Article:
Irving Lowens (1916-1983) was a music critic, musicologist, librarian, and educator based in the Washington, D.C. area. He is notable for his role as Chief Music Critic of the Washington Star newspaper (1960-1978), his tenure as Assistant Head of the Music Division at the Library of Congress (1961-1966), his tenure as Dean of the Peabody Institute at Johns Hopkins University (1978-1981), and his authorship of numerous songsters and bibliographies on early American music.
Born in New York City, Lowens completed high school at age thirteen. After traveling in Europe and acquiring foreign-language skills, he returned to the United States and studied music education, music criticism, and composition at the College of the City of New York and at Teachers College, Columbia University, earning a B.S. in Music and Music Education from Teachers College in 1939. In 1957, Lowens earned his M.A. in American Civilization from the University of Maryland, focusing his research on early American music. Soon after, he began doctoral studies in musicology at the University, passing his qualifying exams but never finishing the degree.
After completing his undergraduate education in New York, Lowens worked for the publisher G. Schirmer, providing editorial, research, and production assistance on the journal Musical Quarterly. He went on to serve as reviewer for the journal Musicology. During World War II he served domestically as an air traffic controller in the Civil Aeronautics Administration, and continued in this position at the National Airport after moving to Washington, D.C. in 1947. In 1953, Lowens began to write music reviews for the Washington Star newspaper. In the mid-1950s, he resigned from the CAA to pursue a full-time career in music criticism and research.
In 1959, Lowens joined the Music Division at the Library of Congress, where he was appointed the library's first Sound Recordings Reference Librarian. In 1961, he was promoted to Assistant Head of the Music Division's Reference Section, a position he held until 1966. Meanwhile, he continued to write for the Star, and he became its Chief Music Critic in 1960. He left the Library of Congress in 1966 to join the staff of the Star full-time, and remained its Chief Music Critic until 1978. Lowens was highly regarded as a critic and as a champion of classical music. In 1972 and again in 1977, he was awarded the Deems Taylor Award by the American Society of Composers, Authors, and Publishers (ASCAP) in recognition of his work.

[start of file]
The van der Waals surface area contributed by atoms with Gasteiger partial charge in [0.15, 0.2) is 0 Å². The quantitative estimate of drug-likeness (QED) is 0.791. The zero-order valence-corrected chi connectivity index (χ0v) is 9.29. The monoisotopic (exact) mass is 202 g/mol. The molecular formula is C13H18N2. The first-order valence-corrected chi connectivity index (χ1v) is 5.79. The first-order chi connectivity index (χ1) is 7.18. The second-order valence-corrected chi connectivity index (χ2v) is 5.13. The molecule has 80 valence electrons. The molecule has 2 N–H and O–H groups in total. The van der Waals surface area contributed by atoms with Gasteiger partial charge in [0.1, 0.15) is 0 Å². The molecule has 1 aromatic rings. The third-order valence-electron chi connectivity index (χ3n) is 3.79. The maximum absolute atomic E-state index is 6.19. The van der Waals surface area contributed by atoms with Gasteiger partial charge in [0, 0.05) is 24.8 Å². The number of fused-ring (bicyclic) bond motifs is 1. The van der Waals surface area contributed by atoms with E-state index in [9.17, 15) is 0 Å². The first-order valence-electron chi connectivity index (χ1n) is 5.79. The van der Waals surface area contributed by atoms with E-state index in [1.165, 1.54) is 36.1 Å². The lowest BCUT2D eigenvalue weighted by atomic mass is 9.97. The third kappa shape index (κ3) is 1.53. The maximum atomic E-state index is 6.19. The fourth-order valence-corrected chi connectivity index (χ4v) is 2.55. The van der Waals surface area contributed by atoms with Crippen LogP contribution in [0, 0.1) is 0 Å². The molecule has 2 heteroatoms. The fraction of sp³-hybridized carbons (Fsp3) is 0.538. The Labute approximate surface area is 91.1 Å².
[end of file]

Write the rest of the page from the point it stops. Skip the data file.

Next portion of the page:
Lowens had a long-standing interest in academia and held several educational appointments throughout his career. He held visiting teaching positions at Dunbarton College, University of Southern California (as part of a Music Critics Exchange Program), Berkshire Music Center, Aspen School of Music, University of Maryland, and CUNY's Brooklyn College (1975-1976). He joined the faculty of the Peabody Conservatory in Baltimore in 1977, and in 1978 became its Dean. He retired from Peabody with Emeritus status in 1981.
Lowens was also active in numerous professional and scholarly organizations. He was President of the Music Library Association (1965-1966), served on the Executive Board of the American Musicological Society (1964-1965), and was Vice President of the Inter-American Association of Music Critics (1973-1983). He was a founding member of the Music Critics Association in 1956, served as the Association's President (1971-1975), and was Chairmain of the Board of the American Musical Digest, a short-lived scholarly journal published by the MCA (1969-1971). Lowens was the founder and first President of the American Sonneck Society (later the Society for American Music) from 1975-1981, and he helped launch the Society's first official journal, American Music, in 1983. Lowens also served on several awards committees, including the Pulitizer Prize Committee and the Kennedy Center's Friedheim Awards Committee.
While pursuing his career as a critic and a teacher, Lowens was also completing research on American tunebooks, of which he had an extensive personal collection. His scholarly publications include Music and Musicians in Early America (1964), A Bibliography of American Songsters Published Before 1821 (1976), Kentucky Harmony (1976), Music in America and American Music (1978), and Haydn in America (1979). For many years, he collaborated on bibliographical research with Allen P. Britton and Richard Crawford. Lowens also authored numerous journal articles and gave many scholarly presentations throughout his life.
Irving Lowens died in Baltimore on November 14, 1983, and is survived by his wife, the musicologist Margery Morgan Lowens. Irving Lowens's work is commemorated thorugh the Society for American Music's Irving Lowens Awards, presented yearly to the authors of the best book and the best article on American music.